Restaurant Construction Costs in San Francisco

If you are interested in opening a new restaurant, you will need to include certain items in your budget.  Having enough money for construction, permits, equipment, furniture and design fees is vital.   We have seen the cost of construction and equipment rise quite substantially in the last two years.  In this post we will focus on construction costs alone, which do not include any of the other items mentioned above.  People new to building a restaurant from scratch often lump construction costs in with the costs of permits, kitchen equipment, and furniture, but in reality, those costs are all different, and must be line-itemed separately from the get-go. It may not be obvious at first, but the money for each type of item goes to different parties, and seen in that light, you should get it right from the start. 

According to the RS Means Construction Cost Data Report, which is where most of the industry (including building departments) reference construction costs, building a restaurant costs on average $238.12 per square foot (and let me repeat… this does not include equipment, furniture, permits or design fees!).

We have found that amount to be fairly accurate.  For a completely “vanilla” space (nothing you’d see on our website) the cost seems to hover around $165.00 per square foot, and for a space made to a “high design” level you can expect to pay $238.12 per square foot. At the very least, and for a healthy project expect to pay $200 per square foot. 

The one segment of construction where we have seen the highest increase in cost has been mechanical, which includes hoods and ducting, air conditioning and heating, gas lines and plumbing. This portion of work can take up to 40% of your budget if you have to start with a space not already fitted with this work.   This wasn’t always the case but, the shortage of mechanical contractors has driven up the cost.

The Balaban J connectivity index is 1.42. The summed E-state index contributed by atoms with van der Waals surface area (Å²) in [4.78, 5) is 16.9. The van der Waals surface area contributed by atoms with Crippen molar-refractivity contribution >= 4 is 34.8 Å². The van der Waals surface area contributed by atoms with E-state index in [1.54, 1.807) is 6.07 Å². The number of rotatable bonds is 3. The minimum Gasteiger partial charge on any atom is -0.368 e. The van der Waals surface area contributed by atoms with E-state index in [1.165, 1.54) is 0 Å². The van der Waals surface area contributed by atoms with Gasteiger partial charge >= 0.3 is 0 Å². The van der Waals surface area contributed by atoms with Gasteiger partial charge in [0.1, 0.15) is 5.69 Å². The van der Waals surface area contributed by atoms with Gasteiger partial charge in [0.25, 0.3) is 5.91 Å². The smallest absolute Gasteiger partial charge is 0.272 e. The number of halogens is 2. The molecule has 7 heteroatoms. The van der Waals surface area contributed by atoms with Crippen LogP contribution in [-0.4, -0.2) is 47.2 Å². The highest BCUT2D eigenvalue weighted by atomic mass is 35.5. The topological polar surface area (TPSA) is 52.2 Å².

Another thing to keep in mind is that the smaller your space, the higher the cost per square foot for construction. You will most likely pay more per square foot than a larger space because you won’t be able to take advantage of quantity discounts. 

There are a lot of factors that make up a construction budget so once you have a space in mind, contact a design professional to walk through the space and help you understand what is necessary to get the it up to code, and how much work it will take to get you operational.  Later, once a design is in place, architectural drawings can go out to bid to a few general contractors to firm up the price.  

 We suggest that when you are working on your business plan that you budget with a 10-20% contingency margin so that you have the opportunity to build out the space how you want it.  Very often, construction budgets are too small and we have to bear the bad news that the owner can’t afford their vision, or that they need to find additional investors.  All in all, allowing for the average per square foot cost of $238.12 in your front end planning is a good idea for the healthy completion of your project. 

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